Jumpypants: What is your scenario regarding Shakespeare’s relationship to Francis Langley? What are your thoughts on the Isle of Dogs “sedition” charges that led to the shutting of theatres, and also the writ of attachment against Langley, Anne Lee, Dorothy Soer and William Shakespeare. What do you think led to that writ, and are we to assume they refer to the man from Stratford? What was his relationship to Langley, these two women, and William Wayte, and why did he need a restraining order against WS?
Hughes: Obviously there’s a story here, but until someone can dig deeper into whatever archived documents remain I’m afraid there’s just too little to go on to come to a trustworthy conclusion. All we can do is ask a few leading questions.
According to Schoenbaum (146), William Wayte was the henchman (stepson) of a notorious money-lender JP of Southwark who was making trouble for the Swan, probably because he wasn’t getting any protection money from him. (Earlier Langley had sworn a similar writ against Wayte and the corrupt JP.)
The Swan was home to Pembroke’s Men, who had several of the early Shakespeare plays in their repertory, which suggests that Oxford was writing for them then, or at least making it possible for them to use his material. I feel strongly that Mary Sidney (Countess of Pembroke) was the true patron of Pembroke’s Men, so this could put Mary and de Vere on the same page at this time. (It’s interesting that the first published version of Philip Sidney’s sonnet cycle in 1591 contained one of Oxford’s poems, and that it was missing from the second version.)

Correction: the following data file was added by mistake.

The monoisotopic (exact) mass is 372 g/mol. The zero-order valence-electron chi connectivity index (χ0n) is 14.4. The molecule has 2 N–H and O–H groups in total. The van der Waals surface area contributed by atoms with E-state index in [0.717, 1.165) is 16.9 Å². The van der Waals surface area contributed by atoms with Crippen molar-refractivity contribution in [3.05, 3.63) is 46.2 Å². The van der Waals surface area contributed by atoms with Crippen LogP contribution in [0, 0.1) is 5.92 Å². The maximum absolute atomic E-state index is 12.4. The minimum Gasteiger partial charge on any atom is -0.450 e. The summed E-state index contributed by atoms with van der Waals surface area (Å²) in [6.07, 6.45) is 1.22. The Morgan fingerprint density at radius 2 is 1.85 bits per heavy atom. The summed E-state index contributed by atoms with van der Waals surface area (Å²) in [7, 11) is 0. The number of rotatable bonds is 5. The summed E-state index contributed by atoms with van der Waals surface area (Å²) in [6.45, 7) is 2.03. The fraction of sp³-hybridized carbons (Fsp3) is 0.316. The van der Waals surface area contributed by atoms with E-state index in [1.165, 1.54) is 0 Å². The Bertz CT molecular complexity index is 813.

The name “Anne Lee” is thought-provoking as Ann Vavasor may have called herself by it during the years she lived with Sir Henry Lee (while raising Oxford’s son). We know that Mary Pembroke spent time with Ann and Sir Henry Lee in 1607, which suggests a friendship between these two witty women. Mary was probably the author, or co-author of a play for Henslowe called Shore’s Wife, written during this period, but that would have been about Jane Shore (not Dorothy).
It’s not impossible that these four, Oxford, Ann Vavasor, Mary, and Langley were all involved in producing plays at the Swan, and that Oxford called himself William Shakespeare when he had to identify himself to a constable, but there just isn’t enough evidence to propose this or any other scenario.
One thing it does do is provide a bit of background for the trouble the Swan got into over The Isle of Dogs, which had to have been about the murder of Marlowe, the Isle of Dogs being a dangerous area where dirty deeds were done directly across the river from Deptford where Marlowe was assassinated three years earlier, Privy Council politics at its most down and dirty. As patron of Pembroke’s Men, Mary was simply not in a strong enough position to protect her actors or their theater from such hard ball maneuvers.
Oxford and the Lord Chamberlain’s Men would have been at loose ends at this time, their patron, Baron Hunsdon, having just died in July (the Langley writ was late September), which left the company in a “parlous” state, since Hunsdon’s heir, George Carey, was not sympathetic to the theater (or to Oxford, for reasons that will appear anon). So it’s very possible that our lad was casting about for a situation where he had more creative control, something of a constant in his life, I would think.